For the most part I really enjoyed school.
However, there were some aspects of the time that I enjoyed more than others. I enjoyed the learning, the socialization, and of course, the sports.
I found most of the assignments manageable with the exception of writing papers. Sitting down to write this article was reminiscent of staring at a blank paper with dread after being given a writing assignment.
It is not that I did not know the information or that I did not have anything to say. My problem was I simply did not know how to get started.
I believe as pastors and ministry leaders, we often struggle with identifying where to start a new ministry initiative. We are well aware that to lead a church in revitalization or church health we must connect the people and ministries of the church to the community where we live. This is the reason we call it the local church.
An initial decision was made by our church to target our community’s “low hanging fruit” and the local school became our connection to the community.
Initially, we found the doors to the schools tightly closed due to their suspicion of our intentions and motives. We completely understand their reticence in welcoming us as they sought the welfare of the children.
What unfolded as we moved forward in building trust with the school leadership can be understood in three phases.
Do whatever you have to do in order to establish a relationship with the school nearest you.
In order to gain initial access to the school, we had to prove our love for them. I remember sitting down with the principal and the officers of the Parent Teacher Organization (PTO). As we began our meeting I simply asked them to identify their biggest needs at the moment. They shared that they were preparing for the schoolwide field day.
On that particular day there would be parents and family members present on the campus and the PTO was busy trying to spruce up the aging school building and grounds. I then asked what they would like done. They shared a long list that included pressure washing the sidewalks, weeding flower beds, painting poles and much more. They were amazed when I said we could do all of that for them.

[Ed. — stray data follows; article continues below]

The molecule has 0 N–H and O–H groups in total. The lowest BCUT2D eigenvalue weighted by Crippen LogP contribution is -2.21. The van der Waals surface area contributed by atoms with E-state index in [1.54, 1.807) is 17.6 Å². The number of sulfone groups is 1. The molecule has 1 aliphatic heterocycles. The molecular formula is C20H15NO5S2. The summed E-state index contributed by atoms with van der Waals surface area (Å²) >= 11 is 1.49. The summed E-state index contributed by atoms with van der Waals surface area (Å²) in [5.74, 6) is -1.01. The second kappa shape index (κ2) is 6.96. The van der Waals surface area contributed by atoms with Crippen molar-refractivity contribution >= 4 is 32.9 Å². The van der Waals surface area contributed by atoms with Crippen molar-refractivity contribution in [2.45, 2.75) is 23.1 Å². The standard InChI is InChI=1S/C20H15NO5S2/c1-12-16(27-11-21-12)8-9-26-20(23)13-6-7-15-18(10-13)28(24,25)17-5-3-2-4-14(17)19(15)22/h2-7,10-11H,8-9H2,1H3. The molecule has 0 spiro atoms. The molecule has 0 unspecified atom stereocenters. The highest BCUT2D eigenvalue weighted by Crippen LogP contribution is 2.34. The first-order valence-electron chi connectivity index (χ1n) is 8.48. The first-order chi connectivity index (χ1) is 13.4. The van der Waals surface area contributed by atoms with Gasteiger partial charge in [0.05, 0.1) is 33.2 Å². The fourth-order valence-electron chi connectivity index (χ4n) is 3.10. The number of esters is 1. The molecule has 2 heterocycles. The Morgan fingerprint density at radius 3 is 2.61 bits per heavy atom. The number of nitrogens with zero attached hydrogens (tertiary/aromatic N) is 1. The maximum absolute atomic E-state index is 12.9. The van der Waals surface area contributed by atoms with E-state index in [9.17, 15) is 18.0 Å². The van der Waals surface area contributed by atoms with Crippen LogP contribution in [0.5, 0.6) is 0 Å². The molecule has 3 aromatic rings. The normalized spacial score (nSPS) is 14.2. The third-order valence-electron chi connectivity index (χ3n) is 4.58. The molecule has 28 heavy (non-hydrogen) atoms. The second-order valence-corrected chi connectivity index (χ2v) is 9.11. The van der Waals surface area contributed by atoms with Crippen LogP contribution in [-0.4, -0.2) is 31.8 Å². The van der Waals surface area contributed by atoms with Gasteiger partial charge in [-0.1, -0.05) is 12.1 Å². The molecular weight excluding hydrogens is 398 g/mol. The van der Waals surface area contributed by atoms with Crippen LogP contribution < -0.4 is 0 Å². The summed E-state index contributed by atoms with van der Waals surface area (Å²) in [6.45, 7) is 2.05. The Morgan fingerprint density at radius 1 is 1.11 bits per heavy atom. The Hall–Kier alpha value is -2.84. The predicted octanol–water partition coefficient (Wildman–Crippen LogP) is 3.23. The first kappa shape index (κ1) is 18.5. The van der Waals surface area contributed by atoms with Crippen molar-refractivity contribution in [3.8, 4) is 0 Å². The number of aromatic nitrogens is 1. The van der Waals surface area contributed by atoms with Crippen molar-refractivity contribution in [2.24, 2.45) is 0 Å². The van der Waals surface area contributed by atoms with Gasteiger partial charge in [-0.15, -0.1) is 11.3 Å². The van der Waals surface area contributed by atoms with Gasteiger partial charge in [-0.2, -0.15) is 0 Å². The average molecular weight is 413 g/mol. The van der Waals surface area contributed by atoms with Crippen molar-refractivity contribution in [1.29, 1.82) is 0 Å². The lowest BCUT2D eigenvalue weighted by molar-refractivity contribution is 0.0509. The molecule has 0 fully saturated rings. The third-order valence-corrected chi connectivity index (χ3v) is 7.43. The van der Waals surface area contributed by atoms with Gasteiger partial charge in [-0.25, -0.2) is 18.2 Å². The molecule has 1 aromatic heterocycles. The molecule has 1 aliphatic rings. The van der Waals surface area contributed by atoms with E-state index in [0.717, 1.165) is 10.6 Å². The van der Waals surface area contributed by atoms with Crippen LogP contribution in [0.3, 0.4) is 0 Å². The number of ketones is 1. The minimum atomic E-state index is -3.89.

The next week our church designated two days for outreach and we had around 30 volunteers on the campus for those two days. We began by serving them and did even more than they had asked or expected from our initial meeting.
Following the days we spent improving the grounds, the doors to the school began to open wider.
Through ongoing conversations, we discovered there were many grandmothers in our area raising their grandchildren. One of the biggest challenges facing these grandmothers was the fact that many of them had not finished school themselves. Many of them had to quit school in order to work and help the family.
After much prayer we felt led to launch a homework club. This ministry gave parents and grandparents of students that were struggling in school the opportunity to bring their child to the church family life center for a couple hours after school to receive assistance in doing their homework and reading. An important fact to mention is every person involved in this ministry to the children was a senior citizen.
The homework club continued strong for a couple years. At a follow-up meeting the school officials informed us that the test scores of the students involved in the ministry had risen substantially. We were invited to expand our ministry and meet on the school campus in order to allow more children to take advantage of the opportunity.
Although I have since transitioned to a position with the Baptist State Convention of North Carolina, my prayer is that the culture of serving and seeking the welfare of the community remains.
If you are a leader in your church looking for a way to connect the church with the community, I say “pick the low hanging fruit.” Do whatever you have to do in order to establish a relationship with the school nearest you. Serve them until they allow you to minister among them and flourish. Become the first place they think to call when a need arises.
by Sandy Marks / Great Commission Catalyst / Baptist State Convention of North Carolina
Stay connected by signing up for the N.C. Baptist monthly newsletter.